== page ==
For infants living in industrialized countries, their microbiomes start to change and develop at about six months. For babies living in less industrialized environments, such as the Hadza, their microbiomes didn’t start to change until they were about 30 months old, or two and a half years.
When the scientists further scrutinized the bacterial species that thrive in Hadza infants, they found that about 20 percent of those species were novel, meaning researchers had never found them in anyone else's guts before.
The researchers found that the main driver for these shifts in gut microbes was the lifestyle — industrialized versus nonindustrialized — rather than geography.
“These data support that — similar to the adult Hadza gut — the Hadza infant gut contains extensive previously uncharacterized diversity,” the researchers write.
“Together these patterns suggest that more species are lost than gained as lifestyles industrialize.”
This is key, the researchers say, because it tells us that something in industrialized societies is causing us to lose microbial diversity, which is associated with better health.
Why it matters — The composition of our gut microbiomes is incredibly important. While researchers are still learning about all the ways that these bugs interact with our bodies, they have found that they can influence everything from how well our immune system functions to our mental health and even how well our muscles work when we exercise.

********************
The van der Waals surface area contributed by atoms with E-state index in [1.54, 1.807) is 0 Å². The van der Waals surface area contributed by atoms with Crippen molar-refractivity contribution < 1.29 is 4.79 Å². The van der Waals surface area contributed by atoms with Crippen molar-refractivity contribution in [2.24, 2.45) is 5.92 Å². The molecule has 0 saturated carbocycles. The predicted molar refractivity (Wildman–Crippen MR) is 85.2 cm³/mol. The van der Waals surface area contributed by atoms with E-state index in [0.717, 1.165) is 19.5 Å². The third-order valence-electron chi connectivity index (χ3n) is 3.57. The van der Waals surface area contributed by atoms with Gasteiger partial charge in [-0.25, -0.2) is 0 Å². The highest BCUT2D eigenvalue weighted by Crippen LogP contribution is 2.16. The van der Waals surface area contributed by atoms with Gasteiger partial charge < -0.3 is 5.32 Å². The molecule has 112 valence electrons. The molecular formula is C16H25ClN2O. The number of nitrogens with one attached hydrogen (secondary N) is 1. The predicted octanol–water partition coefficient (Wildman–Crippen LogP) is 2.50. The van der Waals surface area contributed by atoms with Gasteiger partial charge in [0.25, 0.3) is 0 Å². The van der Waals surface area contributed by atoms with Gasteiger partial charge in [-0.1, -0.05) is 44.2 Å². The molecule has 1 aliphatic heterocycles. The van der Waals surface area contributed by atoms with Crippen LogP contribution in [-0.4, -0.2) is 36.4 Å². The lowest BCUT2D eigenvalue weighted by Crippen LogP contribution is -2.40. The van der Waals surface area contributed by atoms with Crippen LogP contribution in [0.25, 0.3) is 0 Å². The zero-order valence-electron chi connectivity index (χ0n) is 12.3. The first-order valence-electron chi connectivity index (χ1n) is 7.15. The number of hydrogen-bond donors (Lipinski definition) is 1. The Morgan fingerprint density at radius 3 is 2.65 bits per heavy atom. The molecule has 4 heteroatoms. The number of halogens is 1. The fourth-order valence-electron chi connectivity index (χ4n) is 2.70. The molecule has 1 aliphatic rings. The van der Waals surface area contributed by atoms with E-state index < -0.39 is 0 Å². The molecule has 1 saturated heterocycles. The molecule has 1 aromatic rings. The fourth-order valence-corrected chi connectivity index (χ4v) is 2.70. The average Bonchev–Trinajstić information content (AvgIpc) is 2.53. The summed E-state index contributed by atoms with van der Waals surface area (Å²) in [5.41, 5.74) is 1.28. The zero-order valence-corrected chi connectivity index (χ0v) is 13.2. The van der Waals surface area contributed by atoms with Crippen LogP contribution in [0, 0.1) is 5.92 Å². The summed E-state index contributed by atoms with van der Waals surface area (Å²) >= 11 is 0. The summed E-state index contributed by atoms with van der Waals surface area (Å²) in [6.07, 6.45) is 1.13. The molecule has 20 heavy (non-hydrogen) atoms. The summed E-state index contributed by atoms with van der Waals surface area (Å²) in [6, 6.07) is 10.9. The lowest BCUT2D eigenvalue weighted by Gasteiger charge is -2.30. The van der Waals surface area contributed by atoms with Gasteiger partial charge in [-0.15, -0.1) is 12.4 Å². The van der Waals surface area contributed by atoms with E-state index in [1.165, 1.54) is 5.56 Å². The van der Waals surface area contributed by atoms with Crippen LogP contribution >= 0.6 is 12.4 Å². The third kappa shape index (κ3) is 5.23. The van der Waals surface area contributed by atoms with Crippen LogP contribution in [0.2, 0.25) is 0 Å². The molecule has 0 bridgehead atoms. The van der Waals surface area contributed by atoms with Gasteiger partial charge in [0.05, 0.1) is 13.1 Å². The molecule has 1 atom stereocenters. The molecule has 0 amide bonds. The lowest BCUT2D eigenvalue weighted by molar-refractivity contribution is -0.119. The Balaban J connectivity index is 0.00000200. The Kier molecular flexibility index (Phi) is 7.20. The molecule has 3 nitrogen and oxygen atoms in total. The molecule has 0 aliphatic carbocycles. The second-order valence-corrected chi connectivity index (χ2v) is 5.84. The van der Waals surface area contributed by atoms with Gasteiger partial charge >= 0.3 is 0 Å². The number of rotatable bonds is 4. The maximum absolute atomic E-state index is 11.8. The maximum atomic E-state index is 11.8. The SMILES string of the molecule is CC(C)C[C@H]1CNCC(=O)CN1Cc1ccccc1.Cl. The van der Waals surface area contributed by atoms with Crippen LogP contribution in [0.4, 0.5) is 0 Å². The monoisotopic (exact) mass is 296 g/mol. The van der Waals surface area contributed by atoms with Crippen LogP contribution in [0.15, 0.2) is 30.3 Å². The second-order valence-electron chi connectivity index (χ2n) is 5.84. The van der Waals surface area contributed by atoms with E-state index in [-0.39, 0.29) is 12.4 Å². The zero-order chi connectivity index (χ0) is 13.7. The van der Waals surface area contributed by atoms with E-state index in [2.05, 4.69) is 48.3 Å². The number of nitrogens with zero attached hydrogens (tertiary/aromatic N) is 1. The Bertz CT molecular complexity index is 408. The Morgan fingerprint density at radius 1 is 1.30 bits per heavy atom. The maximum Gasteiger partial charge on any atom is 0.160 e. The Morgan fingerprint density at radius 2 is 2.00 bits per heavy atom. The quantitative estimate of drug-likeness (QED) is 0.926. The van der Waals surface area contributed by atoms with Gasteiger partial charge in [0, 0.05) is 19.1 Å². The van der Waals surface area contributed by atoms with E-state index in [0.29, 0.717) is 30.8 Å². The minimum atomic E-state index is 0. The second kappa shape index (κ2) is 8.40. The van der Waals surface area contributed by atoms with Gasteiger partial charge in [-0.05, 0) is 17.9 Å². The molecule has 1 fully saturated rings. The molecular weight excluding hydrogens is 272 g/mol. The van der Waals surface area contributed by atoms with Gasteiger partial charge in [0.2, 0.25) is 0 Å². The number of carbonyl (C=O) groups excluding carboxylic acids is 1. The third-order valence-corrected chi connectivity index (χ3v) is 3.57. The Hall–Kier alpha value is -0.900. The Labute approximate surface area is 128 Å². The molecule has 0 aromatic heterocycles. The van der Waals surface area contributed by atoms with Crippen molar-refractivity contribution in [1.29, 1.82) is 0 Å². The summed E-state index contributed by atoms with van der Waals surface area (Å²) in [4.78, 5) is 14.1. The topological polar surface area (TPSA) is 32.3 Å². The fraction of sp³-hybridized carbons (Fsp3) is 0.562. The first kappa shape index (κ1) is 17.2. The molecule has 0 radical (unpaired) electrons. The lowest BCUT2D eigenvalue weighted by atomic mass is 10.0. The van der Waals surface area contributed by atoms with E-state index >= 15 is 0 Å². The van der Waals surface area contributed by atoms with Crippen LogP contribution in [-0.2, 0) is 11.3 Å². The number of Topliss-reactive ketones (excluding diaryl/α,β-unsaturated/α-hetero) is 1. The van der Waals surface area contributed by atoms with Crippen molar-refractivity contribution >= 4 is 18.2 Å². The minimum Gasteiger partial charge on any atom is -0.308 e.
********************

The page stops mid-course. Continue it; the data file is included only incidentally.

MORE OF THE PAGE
Scientists haven’t yet fully pinned down all the mechanisms through which these microbes do these jobs, but, again, they have found that a more diverse microbiome is vital. The Hadza have some of the most diverse microbiomes in the world.
The most recent work shows that in addition to Hadza adults, Hadza infants also have guts that are teeming with diverse species. In contrast, babies in areas that are more industrialized have far less diverse species.
The research is important for another reason, too. Research on the microbiome is often limited to rich countries with mostly white participants. This leaves giant gaps in our understanding of the human gut microbiome.
“The Hadza specific discoveries reported in this work exemplify the importance of studying people outside of industrialized nations and highlights the need for additional studies to provide equity in understanding microbiomes across global societies,” the researchers write.
What’s next — Researchers are currently studying how the gut microbiome plays a role in our health, specifically in chronic diseases. A common one is inflammatory bowel disease, which scientists have found mainly in industrialized countries, where the immune system goes haywire and causes ongoing inflammation in the gut.
The gut microbiome might also play a key role in many other diseases as well. Understanding what keeps our guts diverse and healthy might be crucial to preventing or treating these diseases.
“Our results also highlight the question of whether lifestyle-specific differences in the gut microbiome’s developmental trajectory predispose populations to diseases common in the industrialized world, such as those driven by chronic inflammation,” the researchers write.
Researchers have already found that factors like taking many antibiotics in the first few years of life, being born via C-section, and being formula-fed can all alter the diversity of our gut microbiome. But all of these scenarios are also life-saving in the majority of cases.
Understanding what a healthy microbiome is, and how to cultivate it, is crucial: It can help us get back on track.